Advanced Fibrous Scaffold Engineering for Controlled Delivery and Regenerative Medicine Applications
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Continuous nanostructures, such as electrospun nanofibers, embedded with proteins may synergistically present the topographical and biochemical signals to cells for tissue engineering applications. In this dissertation, co-axial electrospinning is introduced as a mean to efficiently encapsulate and release protein and live entities while producing a tissue engineering scaffold with uniaxial topography. In the first specific aim, aligned poly (caprolactone) nanofibers encapsulated with BSA and growth factors were produced to demonstrate controlled release and bioactivity retention properties. Control over release kinetics is achieved by incorporation of poly(ethylene glycol) as a porogen in the shell of the fibers. PEG leaches out in a concentration and molecular weight dependent fashion, leading to BSA release half-lives that range from 1 -20 days. The second specific aim introduces the fabrication of virus and bacterial cell encapsulated electrospun fibers to achieve unique biological functionalization. Adenovirus encoding the gene for green fluorescent protein was efficiently encapsulated into the core of poly(caprolactone) fibers through co-axial electrospinning and subsequently released via the porogen-mediated process. Encapsulated bacterial cells were confined to fibers of varying core sizes, which provided an aqueous core environment for free mobility and allowed the bacterias to proliferate within the fibers.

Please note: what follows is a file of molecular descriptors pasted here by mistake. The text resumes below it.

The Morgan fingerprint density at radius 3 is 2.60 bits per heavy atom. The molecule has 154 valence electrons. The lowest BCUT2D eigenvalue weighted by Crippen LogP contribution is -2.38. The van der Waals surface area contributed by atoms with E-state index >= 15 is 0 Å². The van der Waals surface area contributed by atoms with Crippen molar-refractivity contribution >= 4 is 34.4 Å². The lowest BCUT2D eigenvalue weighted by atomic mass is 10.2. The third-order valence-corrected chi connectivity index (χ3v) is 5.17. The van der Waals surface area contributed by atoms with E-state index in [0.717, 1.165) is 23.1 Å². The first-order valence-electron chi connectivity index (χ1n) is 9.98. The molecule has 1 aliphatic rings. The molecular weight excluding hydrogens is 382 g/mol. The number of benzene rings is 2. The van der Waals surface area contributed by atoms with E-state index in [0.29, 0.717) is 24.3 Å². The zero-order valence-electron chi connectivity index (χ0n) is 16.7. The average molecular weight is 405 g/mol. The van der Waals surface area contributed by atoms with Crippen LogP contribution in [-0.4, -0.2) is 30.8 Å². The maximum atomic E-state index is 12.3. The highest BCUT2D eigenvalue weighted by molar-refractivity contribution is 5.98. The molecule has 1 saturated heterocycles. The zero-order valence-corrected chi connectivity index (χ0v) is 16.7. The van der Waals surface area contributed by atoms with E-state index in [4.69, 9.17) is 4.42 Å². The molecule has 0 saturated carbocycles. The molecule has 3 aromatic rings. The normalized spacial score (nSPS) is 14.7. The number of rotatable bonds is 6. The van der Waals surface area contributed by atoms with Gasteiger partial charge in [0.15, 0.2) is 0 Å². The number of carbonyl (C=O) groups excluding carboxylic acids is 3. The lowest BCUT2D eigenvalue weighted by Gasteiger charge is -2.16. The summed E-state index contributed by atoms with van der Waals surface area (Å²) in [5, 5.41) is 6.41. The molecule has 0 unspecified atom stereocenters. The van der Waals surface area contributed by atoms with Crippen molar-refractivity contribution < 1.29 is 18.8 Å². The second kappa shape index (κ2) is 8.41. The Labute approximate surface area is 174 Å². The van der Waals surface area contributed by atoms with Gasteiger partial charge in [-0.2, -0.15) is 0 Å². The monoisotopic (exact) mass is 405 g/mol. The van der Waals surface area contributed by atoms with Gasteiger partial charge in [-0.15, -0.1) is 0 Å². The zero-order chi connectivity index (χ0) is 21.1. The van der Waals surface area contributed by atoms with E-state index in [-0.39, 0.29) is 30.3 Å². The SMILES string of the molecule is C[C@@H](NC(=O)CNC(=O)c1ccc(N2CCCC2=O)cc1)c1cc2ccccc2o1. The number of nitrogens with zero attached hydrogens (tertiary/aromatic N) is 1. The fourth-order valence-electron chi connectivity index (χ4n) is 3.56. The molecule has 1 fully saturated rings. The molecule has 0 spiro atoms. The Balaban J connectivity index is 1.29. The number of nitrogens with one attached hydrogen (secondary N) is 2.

In the third specific aim, the differentiation of skeletal myoblasts on aligned electrospun polyurethane fibers and in the presence of electromechanical stimulation were systematically studied. Skeletal myoblasts cultured on aligned polyurethane (PU) fibers showed more pronounced elongation, better alignment, upregulation of contractile proteins and higher percentage of striated myotubes compared to those cultured on random PU fibers and film. In the last specific aim, the controlled release aspect of co-axial electrospun fibers were combined with skeletal tissue engineering to serve as a therapeutic implant for the treatment of hemophilia. A non-viral, tissue engineering approach were taken to stimulate local lymphatic or vascular system in order to enhance transport near the FVIII-producing implants to provide effective and sustained treatment for hemophilia A. Stable FVIII-producing clones were engineered from isolated myoblasts and cultured on aligned, protein-releasing electrospun fibers to form skeletal myotubes. The implanted construct rapidly integrated with host tissue and selectively induced angiogenesis or lymphangiogenesis as a result of the encapsulated growth factors. Constructs inducing angiogenesis significantly enhanced the transport of produced FVIII and achieved hemophilia phenotypic correction over two months. The use of co-axial electrospun fibers to serve as controlled delivery and tissue engineering construct furthers the continued pursue of a more sophisticated and medically relevant implant scaffold design.
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